Tuesday, March 11, 2014

Pope Francis reminds us that "one can’t dialogue with Satan"

Of the many things I find useful in the teaching and witness of Pope Francis, I most appreciate and benefit from how forthrightly and unflinchingly he speaks about Satan, the devil, who, we read in sacred Scripture, "is prowling around like a roaring lion looking for [someone] to devour" (1 Pet 5:8). Therefore, "Resist him, steadfast in faith, knowing that your fellow believers throughout the world undergo the same sufferings" (1 Pet 5:9).

In his Angelus address for the First Sunday of Lent, commenting on our Gospel reading, the Holy Father, with his characteristic frankness, stated:

Jesus decisively rejects all these temptations and reaffirms [His] firm intention to follow the path established by the Father, without any compromise with sin or with the logic of the world. Note well how Jesus responds: He doesn’t dialogue with Satan, as Eve did in the terrestrial Paradise. Jesus knows well that one can’t dialogue with Satan, because he is so cunning. For this reason, instead of dialoguing, as Eve did, Jesus chooses to take refuge in the Word of God and to respond with the power of this Word. Let us remind ourselves of this in the moment of temptation, of our temptation: not arguing with Satan, but defending ourselves with the Word of God. And this will save us. In His responses to Satan, the Lord — using the Word of God — reminds us, first, that “one does not live on bread alone, but on every word that comes forth from the mouth of God” (Mt 4:4; cf. Dt 8:3), and this gives us strength, sustains us in the fight against the worldly mentality that lowers human beings to the level of their basic needs, causing them to lose the hunger for what is true, good, and beautiful, the hunger for God and His love. He also recalls, “Again it is written, ‘You shall not put the Lord, your God, to the test.’” ( v. 7), because the road of faith also passes through darkness, doubt, and is nourished by patience and persevering expectation. Jesus notes, finally, that “it is written: ‘The Lord, your God, shall you worship and him alone shall you serve,’” that is, we must get rid of idols, of vanities, and build our lives on the essentials.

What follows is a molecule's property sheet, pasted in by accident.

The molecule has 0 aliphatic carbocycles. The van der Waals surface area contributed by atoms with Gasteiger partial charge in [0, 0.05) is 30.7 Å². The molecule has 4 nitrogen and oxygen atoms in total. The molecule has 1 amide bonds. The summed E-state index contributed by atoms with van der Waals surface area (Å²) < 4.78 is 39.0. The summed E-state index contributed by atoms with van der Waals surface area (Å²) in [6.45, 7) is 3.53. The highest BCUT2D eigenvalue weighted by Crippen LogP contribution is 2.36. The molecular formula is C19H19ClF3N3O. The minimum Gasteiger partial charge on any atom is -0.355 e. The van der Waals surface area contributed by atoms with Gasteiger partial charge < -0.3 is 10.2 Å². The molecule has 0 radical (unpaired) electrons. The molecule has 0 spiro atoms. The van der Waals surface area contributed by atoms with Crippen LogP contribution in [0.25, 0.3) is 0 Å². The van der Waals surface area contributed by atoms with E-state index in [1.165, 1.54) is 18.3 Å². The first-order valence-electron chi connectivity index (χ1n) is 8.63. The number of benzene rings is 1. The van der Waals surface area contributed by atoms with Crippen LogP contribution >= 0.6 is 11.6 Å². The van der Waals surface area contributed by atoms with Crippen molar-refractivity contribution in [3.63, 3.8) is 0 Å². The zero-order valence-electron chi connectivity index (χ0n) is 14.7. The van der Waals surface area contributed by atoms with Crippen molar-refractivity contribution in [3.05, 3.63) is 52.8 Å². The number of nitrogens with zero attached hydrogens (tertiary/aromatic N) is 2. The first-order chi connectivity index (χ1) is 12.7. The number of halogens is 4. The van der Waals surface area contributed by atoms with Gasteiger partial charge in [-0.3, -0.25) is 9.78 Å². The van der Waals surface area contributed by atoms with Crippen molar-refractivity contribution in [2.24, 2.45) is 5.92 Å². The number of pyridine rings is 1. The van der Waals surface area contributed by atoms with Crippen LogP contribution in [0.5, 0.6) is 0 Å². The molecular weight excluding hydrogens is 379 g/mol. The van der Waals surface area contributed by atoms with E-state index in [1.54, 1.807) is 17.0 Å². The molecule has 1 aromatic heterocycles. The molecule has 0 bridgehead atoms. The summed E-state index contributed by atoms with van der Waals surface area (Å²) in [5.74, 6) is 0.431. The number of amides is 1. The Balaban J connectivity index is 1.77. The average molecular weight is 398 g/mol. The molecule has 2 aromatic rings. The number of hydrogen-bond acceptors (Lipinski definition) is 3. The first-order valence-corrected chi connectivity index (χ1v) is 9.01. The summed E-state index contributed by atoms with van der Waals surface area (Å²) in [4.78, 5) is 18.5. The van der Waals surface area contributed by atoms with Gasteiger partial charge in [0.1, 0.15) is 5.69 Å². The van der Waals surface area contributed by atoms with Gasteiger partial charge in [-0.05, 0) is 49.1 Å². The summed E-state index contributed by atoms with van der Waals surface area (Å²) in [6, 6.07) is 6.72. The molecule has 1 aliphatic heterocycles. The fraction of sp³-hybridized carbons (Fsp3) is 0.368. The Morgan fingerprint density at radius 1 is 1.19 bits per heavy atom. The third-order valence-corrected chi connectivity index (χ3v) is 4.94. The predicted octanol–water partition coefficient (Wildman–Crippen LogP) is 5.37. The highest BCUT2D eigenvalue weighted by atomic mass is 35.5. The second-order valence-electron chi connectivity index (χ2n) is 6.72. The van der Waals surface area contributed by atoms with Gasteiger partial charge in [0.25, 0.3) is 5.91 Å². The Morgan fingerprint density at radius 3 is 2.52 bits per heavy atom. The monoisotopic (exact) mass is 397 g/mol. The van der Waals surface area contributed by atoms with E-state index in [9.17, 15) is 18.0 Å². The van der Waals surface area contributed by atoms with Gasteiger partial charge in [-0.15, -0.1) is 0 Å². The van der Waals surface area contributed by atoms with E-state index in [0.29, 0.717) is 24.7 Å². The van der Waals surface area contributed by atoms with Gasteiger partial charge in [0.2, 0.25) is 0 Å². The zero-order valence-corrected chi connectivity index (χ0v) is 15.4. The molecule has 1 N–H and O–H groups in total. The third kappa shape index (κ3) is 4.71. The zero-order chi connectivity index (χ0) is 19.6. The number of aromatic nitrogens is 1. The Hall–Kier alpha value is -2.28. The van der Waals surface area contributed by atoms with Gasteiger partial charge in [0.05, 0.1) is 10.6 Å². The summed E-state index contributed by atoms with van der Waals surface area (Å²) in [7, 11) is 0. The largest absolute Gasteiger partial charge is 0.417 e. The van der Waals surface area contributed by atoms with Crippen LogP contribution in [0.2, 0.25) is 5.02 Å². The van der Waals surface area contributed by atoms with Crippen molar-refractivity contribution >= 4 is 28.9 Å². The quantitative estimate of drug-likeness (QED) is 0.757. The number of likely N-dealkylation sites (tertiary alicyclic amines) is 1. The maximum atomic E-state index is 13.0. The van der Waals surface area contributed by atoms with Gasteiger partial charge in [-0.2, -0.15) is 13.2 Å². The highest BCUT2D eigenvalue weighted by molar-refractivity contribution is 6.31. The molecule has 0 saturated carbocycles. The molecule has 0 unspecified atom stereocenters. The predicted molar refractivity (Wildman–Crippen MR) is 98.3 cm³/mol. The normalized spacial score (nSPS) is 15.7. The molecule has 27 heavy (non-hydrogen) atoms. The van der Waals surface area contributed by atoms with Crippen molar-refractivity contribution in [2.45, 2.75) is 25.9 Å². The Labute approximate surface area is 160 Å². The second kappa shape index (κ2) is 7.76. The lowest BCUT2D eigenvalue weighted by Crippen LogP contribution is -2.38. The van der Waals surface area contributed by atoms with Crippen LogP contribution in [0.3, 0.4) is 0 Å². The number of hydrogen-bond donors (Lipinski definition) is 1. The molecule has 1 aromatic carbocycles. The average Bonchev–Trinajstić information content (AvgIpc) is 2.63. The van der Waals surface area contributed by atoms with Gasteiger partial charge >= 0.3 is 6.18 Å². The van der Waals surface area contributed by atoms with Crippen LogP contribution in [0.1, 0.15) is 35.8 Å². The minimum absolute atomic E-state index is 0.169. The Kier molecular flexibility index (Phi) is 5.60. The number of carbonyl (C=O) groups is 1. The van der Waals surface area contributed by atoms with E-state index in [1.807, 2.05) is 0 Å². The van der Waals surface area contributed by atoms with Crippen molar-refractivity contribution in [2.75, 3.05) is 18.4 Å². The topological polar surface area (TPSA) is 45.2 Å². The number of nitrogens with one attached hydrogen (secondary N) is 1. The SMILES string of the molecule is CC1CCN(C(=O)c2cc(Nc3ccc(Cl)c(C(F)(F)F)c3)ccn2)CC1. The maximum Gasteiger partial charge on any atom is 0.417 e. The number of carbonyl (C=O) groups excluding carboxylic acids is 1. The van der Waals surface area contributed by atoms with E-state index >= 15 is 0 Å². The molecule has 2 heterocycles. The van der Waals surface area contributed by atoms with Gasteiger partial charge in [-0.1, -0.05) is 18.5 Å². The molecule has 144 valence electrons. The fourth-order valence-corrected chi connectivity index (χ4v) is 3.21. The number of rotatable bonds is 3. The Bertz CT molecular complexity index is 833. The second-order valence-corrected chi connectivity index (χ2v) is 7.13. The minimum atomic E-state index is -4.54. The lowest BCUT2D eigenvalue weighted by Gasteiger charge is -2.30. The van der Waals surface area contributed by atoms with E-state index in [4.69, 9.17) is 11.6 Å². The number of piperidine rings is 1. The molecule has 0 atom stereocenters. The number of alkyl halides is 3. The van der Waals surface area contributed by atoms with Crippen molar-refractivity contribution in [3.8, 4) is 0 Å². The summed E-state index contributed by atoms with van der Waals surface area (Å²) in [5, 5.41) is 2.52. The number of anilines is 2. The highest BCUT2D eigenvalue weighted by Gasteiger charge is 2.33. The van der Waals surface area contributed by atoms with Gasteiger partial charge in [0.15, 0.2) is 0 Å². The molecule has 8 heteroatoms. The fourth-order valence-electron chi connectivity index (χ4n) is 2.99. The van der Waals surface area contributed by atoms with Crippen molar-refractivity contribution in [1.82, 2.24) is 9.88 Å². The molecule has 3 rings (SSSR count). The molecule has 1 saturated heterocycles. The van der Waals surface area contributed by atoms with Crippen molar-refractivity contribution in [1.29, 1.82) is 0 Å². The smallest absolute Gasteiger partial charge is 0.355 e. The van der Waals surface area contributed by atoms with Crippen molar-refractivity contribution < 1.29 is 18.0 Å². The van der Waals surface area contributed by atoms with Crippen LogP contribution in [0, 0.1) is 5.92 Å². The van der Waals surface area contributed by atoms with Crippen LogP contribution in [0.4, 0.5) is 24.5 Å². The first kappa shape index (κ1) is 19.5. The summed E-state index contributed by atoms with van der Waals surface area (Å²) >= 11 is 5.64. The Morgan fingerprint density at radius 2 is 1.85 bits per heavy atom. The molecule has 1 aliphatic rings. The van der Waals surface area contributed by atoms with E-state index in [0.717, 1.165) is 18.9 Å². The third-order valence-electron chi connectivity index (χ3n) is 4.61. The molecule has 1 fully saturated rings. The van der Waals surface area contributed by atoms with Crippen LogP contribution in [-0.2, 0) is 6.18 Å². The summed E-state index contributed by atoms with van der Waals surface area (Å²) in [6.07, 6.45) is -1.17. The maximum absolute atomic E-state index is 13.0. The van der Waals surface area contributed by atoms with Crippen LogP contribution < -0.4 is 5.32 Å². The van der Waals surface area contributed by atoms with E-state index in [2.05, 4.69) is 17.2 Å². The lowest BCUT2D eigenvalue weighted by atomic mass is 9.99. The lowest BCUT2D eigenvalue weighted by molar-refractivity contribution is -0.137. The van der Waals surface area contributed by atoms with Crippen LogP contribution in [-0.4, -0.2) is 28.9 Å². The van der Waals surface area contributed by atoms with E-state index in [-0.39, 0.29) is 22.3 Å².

These words of Jesus will then find concrete responses in His actions. His absolute fidelity to the Father's plan of love will lead Him, after about three years, to the final confrontation with the “prince of this world” (Jn 16:11), in the hour of the Passion and of the Cross, and there Jesus will achieve His final victory, the victory of love!
Of course, defeating Satan with the Word of God means knowing the Word of God. Jesus Christ is the Word of God. But, as St. Jerome averred, "ignorance of Scripture is ignorance of Christ." It seems that if we are to know Christ, let alone grow to the fullness of His stature, we must study Scripture. What is your plan for more consistently and intensely engaging Scripture during Lent? If you don't have one, keep it simple, read the Gospel According to St. Matthew and perhaps one of St. Paul's shorter letters, like his Letter to the Galatians.

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